LEGIT, a five-year-old program of the Osborne Association, is an alternative-to-incarceration program which first-time offender teens are mandated by the court or probation, to attend. Sharon Content is a former Wall Street analyst for Solomon Brothers, and LeeRoy Jordan, Jr. is a Qualified Health Professional, who has been with Osborne Associates for eleven years working as a chemical dependency and criminal justice professional. Ms. Content and Mr. Jordan describe the LEGIT program.
Sharon Content, Program Director
We’re budgeted at about $12,000 a year for each participant who otherwise would be costing the state $45,000 a year to imprison. But when you lockup these young people, wait a few years and let them out, you have not given them any new options or new skills. That’s what we do, we’re in the option business. We channel the energy they were using in a negative way into positive areas- the energy to hustle drugs, the energy they were using to steal cars, or any bad choices they may have made. We show them they have another option. We show them they can still earn money and use their entrepreneur’s spirit, without having to deal with the police, rival drug dealers, and the like. These are young people who may feel, “I’m not doing well in school. My community’s not giving me a whole bunch of choices, my family life isn’t going too well. So these are the only choices I have.” They make poor choices because they believe they don’t have other options to make a dollar.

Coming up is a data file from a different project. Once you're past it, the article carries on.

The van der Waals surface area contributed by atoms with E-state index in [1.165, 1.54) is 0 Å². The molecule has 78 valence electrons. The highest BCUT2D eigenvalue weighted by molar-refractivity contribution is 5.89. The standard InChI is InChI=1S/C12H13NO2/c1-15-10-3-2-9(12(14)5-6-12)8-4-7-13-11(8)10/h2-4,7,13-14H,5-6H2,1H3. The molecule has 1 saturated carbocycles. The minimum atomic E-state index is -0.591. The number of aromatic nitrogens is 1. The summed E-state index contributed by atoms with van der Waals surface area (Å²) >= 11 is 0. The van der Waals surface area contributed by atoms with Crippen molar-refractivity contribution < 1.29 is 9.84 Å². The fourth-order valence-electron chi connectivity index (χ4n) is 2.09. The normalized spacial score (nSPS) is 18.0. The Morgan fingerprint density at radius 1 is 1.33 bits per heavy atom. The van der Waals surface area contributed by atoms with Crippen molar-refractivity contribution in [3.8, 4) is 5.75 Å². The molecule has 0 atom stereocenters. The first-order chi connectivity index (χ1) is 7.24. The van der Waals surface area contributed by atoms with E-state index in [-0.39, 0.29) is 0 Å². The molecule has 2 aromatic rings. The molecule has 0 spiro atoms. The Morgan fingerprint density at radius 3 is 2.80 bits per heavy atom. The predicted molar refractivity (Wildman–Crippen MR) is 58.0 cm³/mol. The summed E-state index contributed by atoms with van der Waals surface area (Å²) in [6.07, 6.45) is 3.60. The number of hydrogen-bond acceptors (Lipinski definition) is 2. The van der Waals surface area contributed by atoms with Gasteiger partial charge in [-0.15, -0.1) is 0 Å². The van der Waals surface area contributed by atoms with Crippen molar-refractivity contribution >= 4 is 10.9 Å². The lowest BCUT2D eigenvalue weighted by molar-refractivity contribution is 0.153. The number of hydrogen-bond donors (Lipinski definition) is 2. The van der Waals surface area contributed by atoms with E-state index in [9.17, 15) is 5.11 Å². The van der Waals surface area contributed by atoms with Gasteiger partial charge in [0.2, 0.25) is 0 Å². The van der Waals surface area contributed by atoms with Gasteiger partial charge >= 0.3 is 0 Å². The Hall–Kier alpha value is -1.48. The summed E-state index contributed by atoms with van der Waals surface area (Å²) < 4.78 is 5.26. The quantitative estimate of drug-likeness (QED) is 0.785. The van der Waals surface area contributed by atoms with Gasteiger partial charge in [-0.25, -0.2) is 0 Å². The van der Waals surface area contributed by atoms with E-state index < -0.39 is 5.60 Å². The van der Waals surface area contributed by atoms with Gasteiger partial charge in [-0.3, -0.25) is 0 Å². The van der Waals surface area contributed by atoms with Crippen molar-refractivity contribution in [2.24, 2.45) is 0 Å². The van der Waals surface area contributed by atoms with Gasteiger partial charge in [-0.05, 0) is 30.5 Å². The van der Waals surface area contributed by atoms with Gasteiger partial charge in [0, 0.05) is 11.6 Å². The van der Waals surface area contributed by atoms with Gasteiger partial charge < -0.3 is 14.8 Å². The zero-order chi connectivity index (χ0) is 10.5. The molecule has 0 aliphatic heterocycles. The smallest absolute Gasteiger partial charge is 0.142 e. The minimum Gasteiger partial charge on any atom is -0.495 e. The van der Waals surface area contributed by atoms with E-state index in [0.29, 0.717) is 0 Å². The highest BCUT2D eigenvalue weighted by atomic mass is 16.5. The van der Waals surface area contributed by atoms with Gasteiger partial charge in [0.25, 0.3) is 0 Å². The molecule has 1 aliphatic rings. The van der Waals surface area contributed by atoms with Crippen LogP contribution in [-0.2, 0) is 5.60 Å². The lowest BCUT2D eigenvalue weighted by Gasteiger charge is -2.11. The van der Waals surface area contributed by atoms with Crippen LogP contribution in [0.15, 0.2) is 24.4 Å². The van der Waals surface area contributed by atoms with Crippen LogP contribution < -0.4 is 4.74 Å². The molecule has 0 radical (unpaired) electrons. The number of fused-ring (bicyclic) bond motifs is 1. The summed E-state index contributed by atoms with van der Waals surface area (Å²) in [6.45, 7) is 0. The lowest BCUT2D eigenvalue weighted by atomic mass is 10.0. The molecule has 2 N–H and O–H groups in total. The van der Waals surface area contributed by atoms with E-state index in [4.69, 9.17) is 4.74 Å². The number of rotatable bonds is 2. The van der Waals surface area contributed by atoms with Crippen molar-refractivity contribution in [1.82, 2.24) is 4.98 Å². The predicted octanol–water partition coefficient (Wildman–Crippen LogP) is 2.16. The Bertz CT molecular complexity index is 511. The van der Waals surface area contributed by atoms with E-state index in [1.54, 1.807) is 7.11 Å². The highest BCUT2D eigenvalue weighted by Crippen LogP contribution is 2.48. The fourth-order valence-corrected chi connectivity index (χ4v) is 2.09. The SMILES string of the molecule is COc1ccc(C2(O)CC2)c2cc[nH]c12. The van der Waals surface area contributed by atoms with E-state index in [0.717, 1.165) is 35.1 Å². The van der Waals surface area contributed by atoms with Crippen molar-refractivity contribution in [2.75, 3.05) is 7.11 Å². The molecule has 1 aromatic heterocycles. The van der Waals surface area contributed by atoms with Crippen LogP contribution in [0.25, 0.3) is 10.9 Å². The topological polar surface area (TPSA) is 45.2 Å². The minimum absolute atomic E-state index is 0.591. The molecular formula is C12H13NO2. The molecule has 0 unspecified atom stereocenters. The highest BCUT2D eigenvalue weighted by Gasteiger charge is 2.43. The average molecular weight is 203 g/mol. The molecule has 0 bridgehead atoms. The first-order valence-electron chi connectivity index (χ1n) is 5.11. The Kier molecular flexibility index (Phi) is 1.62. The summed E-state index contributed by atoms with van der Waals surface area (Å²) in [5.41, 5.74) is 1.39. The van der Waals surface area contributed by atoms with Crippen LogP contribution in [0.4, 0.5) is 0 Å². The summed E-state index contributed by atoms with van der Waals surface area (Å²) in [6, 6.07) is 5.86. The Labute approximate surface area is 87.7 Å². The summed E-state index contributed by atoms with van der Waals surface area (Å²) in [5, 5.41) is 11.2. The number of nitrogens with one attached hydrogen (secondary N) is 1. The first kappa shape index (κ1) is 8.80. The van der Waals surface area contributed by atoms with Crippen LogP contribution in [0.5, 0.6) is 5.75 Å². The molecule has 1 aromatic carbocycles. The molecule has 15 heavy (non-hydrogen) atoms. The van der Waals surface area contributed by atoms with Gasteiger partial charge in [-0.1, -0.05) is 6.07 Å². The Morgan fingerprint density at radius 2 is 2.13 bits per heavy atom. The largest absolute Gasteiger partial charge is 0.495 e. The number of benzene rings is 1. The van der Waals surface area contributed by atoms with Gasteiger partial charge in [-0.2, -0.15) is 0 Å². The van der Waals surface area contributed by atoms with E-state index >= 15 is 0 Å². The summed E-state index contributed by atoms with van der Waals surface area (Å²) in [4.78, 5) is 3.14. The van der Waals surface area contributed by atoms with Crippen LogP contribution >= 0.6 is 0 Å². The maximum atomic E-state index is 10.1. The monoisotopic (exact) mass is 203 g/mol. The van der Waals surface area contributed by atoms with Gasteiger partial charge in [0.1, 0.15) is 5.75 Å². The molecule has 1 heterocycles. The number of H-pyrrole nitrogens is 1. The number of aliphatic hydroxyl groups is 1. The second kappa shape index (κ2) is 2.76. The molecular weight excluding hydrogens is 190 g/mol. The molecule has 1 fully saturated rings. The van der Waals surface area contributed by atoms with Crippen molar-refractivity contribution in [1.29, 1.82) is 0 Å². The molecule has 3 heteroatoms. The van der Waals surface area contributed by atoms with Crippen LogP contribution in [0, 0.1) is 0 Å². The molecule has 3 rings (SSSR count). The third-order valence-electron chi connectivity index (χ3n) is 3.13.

We have three micro enterprises going on. Those are three businesses, Legit Teen Contractors, Legit Webmasters and Legit Teen Care Packages. I interview each teen and find out their interests. We don’t classify them by educational level, mathematical skills or reading skills. We group the teens by interests. What do you have an interest in? LEGIT Teen Contractors is a contractor’s business where they do small home repairs, painting, tiling, sheet-rocking, sanding floors, painting, all those types of things, refurbishing-taking garbage out of old buildings. If someone has an interest in that, they can go into that business. We tell them, “When you first come into the business, you come in as an employee. You’re paid $7.00 and hour. After you show your commitment and you show your interest level, then you can be promoted to a partner, where you get a share of the net profits.”